Global Warming: Challenge For A Generation


After years of the US government ignoring any meaningful national energy policy and the global warming problem being attacked as a fraud, Ben Perry says now is the time to face some reality.

By Ben Perry
Lexington Herald Leader

We American baby boomers have had a heckuva ride. We were born in the wealthiest nation on Earth and have lived through the most prosperous time in the history of the world.

The post-World War II economy has produced a standard of living that allows millions of Americans to live as only the very privileged lived before them. Even our middle and lower classes have experienced a material prosperity beyond the imagination of most turn-of-the-century Americans.

If you subscribe to the idea that "to whom much is given, much is expected," we boomers should begin thinking about what is expected of us and what our legacy as a generation will be.

Our parents' generation helped defeat Nazi Germany and put a man on the moon. As amazing as those feats are, they pale by comparison to the opportunity our generation has before us.

Global warming is already affecting our lives significantly and promises much more serious threats within our lifetimes if not addressed promptly and effectively.

Recent studies have documented dramatic increases in air and ocean temperatures, contributing to the frequency and severity of storms, the melting of glaciers and ice-caps, and the spread of insect-borne diseases.

These conditions, combined with predicted major increases in droughts, heat waves, sea levels and mass extinctions will likely create global challenges heretofore unimagined.

With less than 5 percent of the world's population, the United States produces 22 percent of the world's greenhouse gases. We boomers, the country's largest generation, are at the peak of our earning power and therefore contribute more to global warming than any single group in the world.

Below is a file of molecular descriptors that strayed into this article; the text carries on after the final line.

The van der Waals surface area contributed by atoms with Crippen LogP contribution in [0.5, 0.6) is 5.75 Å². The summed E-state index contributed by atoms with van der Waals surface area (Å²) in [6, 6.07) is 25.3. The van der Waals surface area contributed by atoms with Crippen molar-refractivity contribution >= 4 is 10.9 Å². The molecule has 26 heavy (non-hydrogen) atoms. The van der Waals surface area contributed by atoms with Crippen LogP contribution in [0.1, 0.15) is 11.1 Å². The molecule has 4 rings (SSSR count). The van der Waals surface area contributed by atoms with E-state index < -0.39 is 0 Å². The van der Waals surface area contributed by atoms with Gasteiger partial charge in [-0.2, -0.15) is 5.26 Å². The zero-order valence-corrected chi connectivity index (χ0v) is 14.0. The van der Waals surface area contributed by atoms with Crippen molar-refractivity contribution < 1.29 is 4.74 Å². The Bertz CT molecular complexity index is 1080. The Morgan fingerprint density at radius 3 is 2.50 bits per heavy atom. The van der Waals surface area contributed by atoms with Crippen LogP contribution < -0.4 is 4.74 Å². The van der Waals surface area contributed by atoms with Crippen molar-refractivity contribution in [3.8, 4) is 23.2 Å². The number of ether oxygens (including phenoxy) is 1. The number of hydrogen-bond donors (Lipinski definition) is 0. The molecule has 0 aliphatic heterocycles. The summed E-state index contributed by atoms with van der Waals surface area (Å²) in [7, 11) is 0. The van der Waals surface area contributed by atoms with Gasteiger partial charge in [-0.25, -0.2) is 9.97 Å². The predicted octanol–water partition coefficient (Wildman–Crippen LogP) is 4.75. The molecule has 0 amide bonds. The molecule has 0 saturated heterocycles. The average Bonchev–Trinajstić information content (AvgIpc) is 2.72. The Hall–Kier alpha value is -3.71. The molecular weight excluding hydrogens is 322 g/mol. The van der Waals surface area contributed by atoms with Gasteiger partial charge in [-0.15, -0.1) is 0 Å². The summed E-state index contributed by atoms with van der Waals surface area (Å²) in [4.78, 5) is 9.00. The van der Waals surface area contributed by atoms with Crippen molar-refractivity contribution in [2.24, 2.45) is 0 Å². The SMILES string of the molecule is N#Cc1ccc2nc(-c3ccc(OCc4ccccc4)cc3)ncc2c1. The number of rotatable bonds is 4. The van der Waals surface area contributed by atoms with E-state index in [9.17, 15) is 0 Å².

So we are called to take the lead in addressing the issue, embracing it as our legacy and our opportunity to give back for the many blessings we have received.

We can either be the generation that lived it up until we were forced to take drastic measures just to salvage a rudimentary existence on the planet, or we can be the one that future generations study to understand how human beings can take an honest look at the consequences of their actions and make the changes necessary to ensure a brighter future for subsequent generations.

Even if we are not willing to accept this as a call to our generation, we must take action as a matter of enlightened self-interest, if only to ensure the continuation of our economic prosperity.

A recent major study by Nicholas Stern, former chief economist of the World Trade Organization, indicates that failure to take swift action on global warming will result in a worldwide economic downturn on the scale of the Great Depression in our lifetime.

Our buying power is already being eroded by the increasing cost of insurance premiums, building materials and federal expenditures related to climate change, and dramatic price increases on other items -- including energy, food, water, homes and air fare -- are predicted by the study.

The good news is that the worst effects can be averted by an investment of only about 1 percent of world gross domestic product if we begin investing now.

"That's manageable," Stern says. "We can grow and be green."

More good news is that this investment will spur the U.S. and global economies, create jobs and likely offset some of the economic downturn caused by the consequences of global warming.

Boomers are already an accomplished generation. We have proven that we can invent mind-boggling technology, market anything to anybody and create amazingly lavish lifestyles. But is that all we want to be remembered for?

I challenge us to be the generation that left our excuses at the door, rolled up our sleeves and laid the foundation for a world that will sustain and support the human race for thousands of years.

It is our moment in history, and while we have shown signs of life, the jury is still out as to whether we will answer the challenge or spend our remaining time pointing fingers, making excuses and settling for policies that fall short of the mark.

- Ben Perry of Lexington is the coordinator of the Bluegrass Energy & Green Living Expo. E-mail him at

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